Literature and War Readalong: The Oppermanns

Lion Feuchtwanger’s The Oppermanns was Caroline’s November pick for her Literature and War Readalong. I started out reading an English translation, and it was slow going. I’m not sure if that was me or the translation, but after the first 75 pages or so, I luckily found my German copy, and after I switched books, it was a breeze. Quite an emotional breeze…

I was very surprised when the book started with a note stating that shortly before publication, a German family had objected to the name Oppermann, as it is “a good German name,” not an inherently Jewish one. The Germans did not want to appear connected to the book in any way, but it was noted that the objection came too late to change the name of the novel’s family. It took me a while to realize that this note was real and not part of Feuchtwanger’s writing. In fact, I only figured it out when I saw that the book was first published in 1933. For some reason, I had thought it was written much later. With the publication date in mind, the story took on much more immediacy. Much like with Irène Nemirovsky’s Suite Française, this is pretty much a recording of events as they happen, and once I had gotten into the story, I couldn’t help but wonder why no one saw the terror coming.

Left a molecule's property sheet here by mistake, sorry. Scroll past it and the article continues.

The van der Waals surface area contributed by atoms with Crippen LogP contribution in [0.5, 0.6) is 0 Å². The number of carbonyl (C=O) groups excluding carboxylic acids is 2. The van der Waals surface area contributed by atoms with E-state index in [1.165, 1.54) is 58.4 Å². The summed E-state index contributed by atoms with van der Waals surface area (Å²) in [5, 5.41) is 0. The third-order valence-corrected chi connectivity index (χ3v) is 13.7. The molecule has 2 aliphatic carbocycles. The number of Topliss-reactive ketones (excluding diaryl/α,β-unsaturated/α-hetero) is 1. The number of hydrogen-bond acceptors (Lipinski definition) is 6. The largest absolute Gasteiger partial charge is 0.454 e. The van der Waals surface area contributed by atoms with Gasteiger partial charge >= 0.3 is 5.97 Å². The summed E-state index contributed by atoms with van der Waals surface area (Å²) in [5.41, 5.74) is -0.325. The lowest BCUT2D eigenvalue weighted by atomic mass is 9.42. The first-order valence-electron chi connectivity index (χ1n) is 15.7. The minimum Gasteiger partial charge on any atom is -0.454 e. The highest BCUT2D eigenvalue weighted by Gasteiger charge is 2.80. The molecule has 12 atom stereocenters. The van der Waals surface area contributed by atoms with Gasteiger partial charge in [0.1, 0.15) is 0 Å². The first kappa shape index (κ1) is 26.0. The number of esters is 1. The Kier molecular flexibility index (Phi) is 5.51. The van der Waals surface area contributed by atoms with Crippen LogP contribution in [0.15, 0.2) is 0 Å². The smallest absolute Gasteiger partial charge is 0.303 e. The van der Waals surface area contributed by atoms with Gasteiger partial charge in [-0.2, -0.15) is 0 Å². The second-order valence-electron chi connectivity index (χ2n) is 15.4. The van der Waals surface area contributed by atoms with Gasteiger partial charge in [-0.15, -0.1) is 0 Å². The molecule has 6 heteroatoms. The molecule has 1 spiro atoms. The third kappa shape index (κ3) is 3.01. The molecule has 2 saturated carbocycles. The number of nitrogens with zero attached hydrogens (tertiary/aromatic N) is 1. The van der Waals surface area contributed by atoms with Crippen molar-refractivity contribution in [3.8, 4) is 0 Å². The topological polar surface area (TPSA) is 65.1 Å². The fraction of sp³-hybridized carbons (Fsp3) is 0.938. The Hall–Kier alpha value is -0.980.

The Oppermanns are an established, well-off family with a flourishing furniture business, whose headquarters are in Berlin. Martin runs the business, with the help of Gustav, who is at the same time working on a biography of Lessing. Their brother Edgar is a successful surgeon. Their sister Klara is married to an American citizen, though they live in Berlin. With the exception of Gustav, they all have children. At the beginning of the story, Martin is considering partnering with an Aryan competitor to keep the business safe in Germany’s changing climate. For the family, this is the first wake-up call that maybe the situation is a bit more serious than they assumed. The feeling is compounded when other family members begin to be personally affected by the growing anti-Semitism; I felt perhaps most strongly for Martin’s son Berthold who suddenly has to deal with a fanatic new teacher who is determined to humiliate him. The overall unease becomes stronger and stronger as the novel progresses, and it was becoming harder and harder for me to put the book aside.